Theory and Society

, Volume 38, Issue 3, pp 271–305 | Cite as

Creating a market in the presence of cultural resistance: the case of life insurance in China

Article

Abstract

This article brings together two different conceptions of culture—a shared meaning system on one hand and a repertoire of strategies on the other—to understand the emergence of a market. Based on ethnographic data, it examines how a Chinese life insurance market is emerging in the presence of incompatible shared values and ideas acting as cultural barriers, and how these cultural barriers shape the formation of the market. The findings reveal a burgeoning Chinese life insurance market despite local cultural logics incompatible with the profit-oriented institutional logic of life insurance. This Chinese market, however, has developed along a different trajectory from what might be expected. It first emerged as a money management, rather than a risk management, market. I argue that the very cultural barriers that compose the local resistance to a new economic practice also necessitate the mobilization of the cultural tool-kit to circumvent this resistance. These dual processes, shared ideas composing the resistance and the cultural tool-kit circumventing the resistance, shape the trajectory and characteristics of an emergent market. I propose a theoretical model specifying the mechanisms through which the two forms of culture interplay to influence the development of the life insurance. I apply this model to extend Zelizer’s (1979) insights and discuss how culture matters in forging a new market in the global diffusion of capitalism.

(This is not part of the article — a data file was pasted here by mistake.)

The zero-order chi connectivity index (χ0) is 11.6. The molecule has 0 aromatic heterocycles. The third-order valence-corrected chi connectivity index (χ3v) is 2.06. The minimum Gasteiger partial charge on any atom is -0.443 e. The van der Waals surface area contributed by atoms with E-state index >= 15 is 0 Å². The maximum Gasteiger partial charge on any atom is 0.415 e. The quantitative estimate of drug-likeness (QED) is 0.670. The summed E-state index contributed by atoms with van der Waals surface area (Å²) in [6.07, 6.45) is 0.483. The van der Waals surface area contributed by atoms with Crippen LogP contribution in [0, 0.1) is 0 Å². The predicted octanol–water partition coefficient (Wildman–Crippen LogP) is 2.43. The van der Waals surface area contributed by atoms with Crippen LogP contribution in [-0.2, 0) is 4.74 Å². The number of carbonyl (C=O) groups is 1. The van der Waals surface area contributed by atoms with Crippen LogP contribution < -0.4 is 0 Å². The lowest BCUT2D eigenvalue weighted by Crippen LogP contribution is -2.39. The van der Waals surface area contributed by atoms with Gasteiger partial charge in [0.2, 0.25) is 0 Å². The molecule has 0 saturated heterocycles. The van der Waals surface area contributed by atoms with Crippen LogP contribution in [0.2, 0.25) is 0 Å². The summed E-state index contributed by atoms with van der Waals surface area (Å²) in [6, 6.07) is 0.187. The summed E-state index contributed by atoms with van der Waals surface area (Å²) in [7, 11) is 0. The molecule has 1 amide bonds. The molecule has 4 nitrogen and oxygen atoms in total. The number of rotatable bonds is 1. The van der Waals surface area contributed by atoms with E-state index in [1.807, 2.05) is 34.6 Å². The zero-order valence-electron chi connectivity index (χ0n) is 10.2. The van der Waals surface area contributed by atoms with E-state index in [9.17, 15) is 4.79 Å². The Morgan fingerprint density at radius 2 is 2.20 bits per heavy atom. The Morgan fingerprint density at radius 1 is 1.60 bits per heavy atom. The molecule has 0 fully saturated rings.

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Copyright information

© Springer Science+Business Media B.V. 2008

Authors and Affiliations

  1. 1.Department of SociologyUniversity of Hong KongPokfulam RoadHong Kong

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